The History of the Bible: The Making of the New Testament Canon (Audiobook) (Repost)

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The History of the Bible: The Making of the New Testament Canon (Audiobook) (Repost)

The History of the Bible: The Making of the New Testament Canon (Audiobook) By Professor Bart D. Ehrman
Publisher: The Tea,ching Com,pany 2005 | 6 hours and 15 mins | ISBN: 1598030744 | MP3 | 269 MB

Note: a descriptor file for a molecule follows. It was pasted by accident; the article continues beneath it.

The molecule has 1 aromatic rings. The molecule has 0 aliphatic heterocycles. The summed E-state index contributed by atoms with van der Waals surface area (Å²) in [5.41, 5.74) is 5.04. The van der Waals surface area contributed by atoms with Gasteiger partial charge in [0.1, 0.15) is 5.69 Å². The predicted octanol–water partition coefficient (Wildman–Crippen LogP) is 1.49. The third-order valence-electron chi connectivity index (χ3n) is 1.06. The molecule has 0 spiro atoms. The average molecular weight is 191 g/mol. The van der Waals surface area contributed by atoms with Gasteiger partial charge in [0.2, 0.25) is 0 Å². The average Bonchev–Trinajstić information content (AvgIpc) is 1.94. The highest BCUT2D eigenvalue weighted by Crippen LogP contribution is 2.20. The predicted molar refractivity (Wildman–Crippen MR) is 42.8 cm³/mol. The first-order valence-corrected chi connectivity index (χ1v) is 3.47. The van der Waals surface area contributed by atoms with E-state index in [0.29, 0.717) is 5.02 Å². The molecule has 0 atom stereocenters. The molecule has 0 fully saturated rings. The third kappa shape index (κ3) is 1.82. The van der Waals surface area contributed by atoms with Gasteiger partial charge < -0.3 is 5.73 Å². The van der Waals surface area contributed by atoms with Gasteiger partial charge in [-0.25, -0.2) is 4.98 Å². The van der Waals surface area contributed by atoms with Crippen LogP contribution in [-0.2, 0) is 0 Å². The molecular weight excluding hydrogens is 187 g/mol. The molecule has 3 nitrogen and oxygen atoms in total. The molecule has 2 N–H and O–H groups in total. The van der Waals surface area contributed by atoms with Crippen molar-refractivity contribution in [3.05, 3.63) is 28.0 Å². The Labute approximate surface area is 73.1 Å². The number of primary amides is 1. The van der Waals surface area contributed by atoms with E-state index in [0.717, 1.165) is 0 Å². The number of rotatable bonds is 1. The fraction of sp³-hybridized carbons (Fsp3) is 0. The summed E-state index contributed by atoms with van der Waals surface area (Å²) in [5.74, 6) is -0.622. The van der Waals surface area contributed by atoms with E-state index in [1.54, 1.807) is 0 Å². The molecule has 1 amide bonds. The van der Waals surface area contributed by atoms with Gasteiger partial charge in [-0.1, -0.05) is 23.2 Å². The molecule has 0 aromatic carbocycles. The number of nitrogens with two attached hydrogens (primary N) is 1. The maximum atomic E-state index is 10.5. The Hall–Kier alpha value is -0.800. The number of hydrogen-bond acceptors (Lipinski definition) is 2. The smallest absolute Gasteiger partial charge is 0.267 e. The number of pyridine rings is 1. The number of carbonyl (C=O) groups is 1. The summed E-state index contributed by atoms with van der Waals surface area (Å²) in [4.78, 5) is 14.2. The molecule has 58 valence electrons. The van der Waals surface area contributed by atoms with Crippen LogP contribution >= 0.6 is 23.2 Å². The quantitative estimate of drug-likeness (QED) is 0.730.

The New Testament stands unchallenged, in the words of Professor Bart D. Ehrman, not only as the "'bestseller' of all time," but also as the most important "book—or collection of books—in the history of Western civilization." Yet how many of us, Christian or otherwise, are as knowledgeable about the New Testament as we would like to be? Even many who consider themselves Christian find themselves asking some—perhaps even all—of the questions so often posed by those who are not. What different kinds of books are in the New Testament? When, how, and why were they written? What do they teach? Who actually wrote them? How were they passed forward through history? And, perhaps most important of all, why and how did some books, and not others, come to be collected into what Christians came to consider the canon of Scripture that would define their belief for all time? In The History of the Bible: The Making of the New Testament Canon, Professor Ehrman offers a fast-moving yet thorough introduction to these and other key issues in the development of Christianity. Drawing on the award-winning teaching skills and style that have made him one of our most popular lecturers—respectful yet provocative, scholarly without sacrificing wit—Professor Ehrman has crafted a course designed to deepen the understanding of both Christians and non-Christians alike. "The New Testament is appreciated and respected far more than it's known, and that's not just true among religious people who consider themselves Christian. ... "This set of lectures is designed to provide an introduction to the New Testament for people who recognize or appreciate its cultural importance, or who have religious commitments to it, but who have not yet had a chance to get to know where it came from, what it contains, and how it was transmitted down to us today. "The focus in this course will be historical, rather than theological. The course does not either presuppose faith or deny faith. It's based neither on faith nor skepticism. ... It's simply taught from the perspective of history." And it's an illuminating perspective, indeed, ranging across issues of language, oral history, the physical limitations of spreading the written word at a time when the printing press lay far in the future, and, of course, the theological forces that were shaping Christianity, molding a commonly accepted canon from the various expressions of the faith spreading across the ancient world. All of these factors eventually produced a canon, the New Testament, whose 27 books can be grouped into four genres: The Book of Revelation, sometimes called the Apocalypse of John, which describes the end of the world as we know it, with God destroying the forces of evil and establishing a perfect utopia on Earth. In exploring the forces that finally produced this finished canon, Professor Ehrman deals with far more than theology. Letters, especially those written by Paul, played an important role in the process. Though many of us associate letters with the modern world, Professor Ehrman explains that they were a common form of communication in the ancient world as well. In addition to being written on papyrus, they were also often cut into the surface of a wax tablet formed in a hollowed-out board. The recipients could then smooth over the wax and reuse it for a reply, sending it, in that era before postal service, just as the original had been sent, by giving it to someone they knew who'd be traveling to the appropriate community. Because most people in the ancient world could not read or write, letters had to be dictated and recorded by someone who could, a process reversed at the other end, where someone would be found to read the letter to the recipient. Letters were usually destroyed after being read so the media it was on could be used again, but if there was reason to keep them—as was the case with Paul's letters, which were meant to be read aloud to his communities—the letters would be copied by hand, circulated, and read aloud to small church gatherings.

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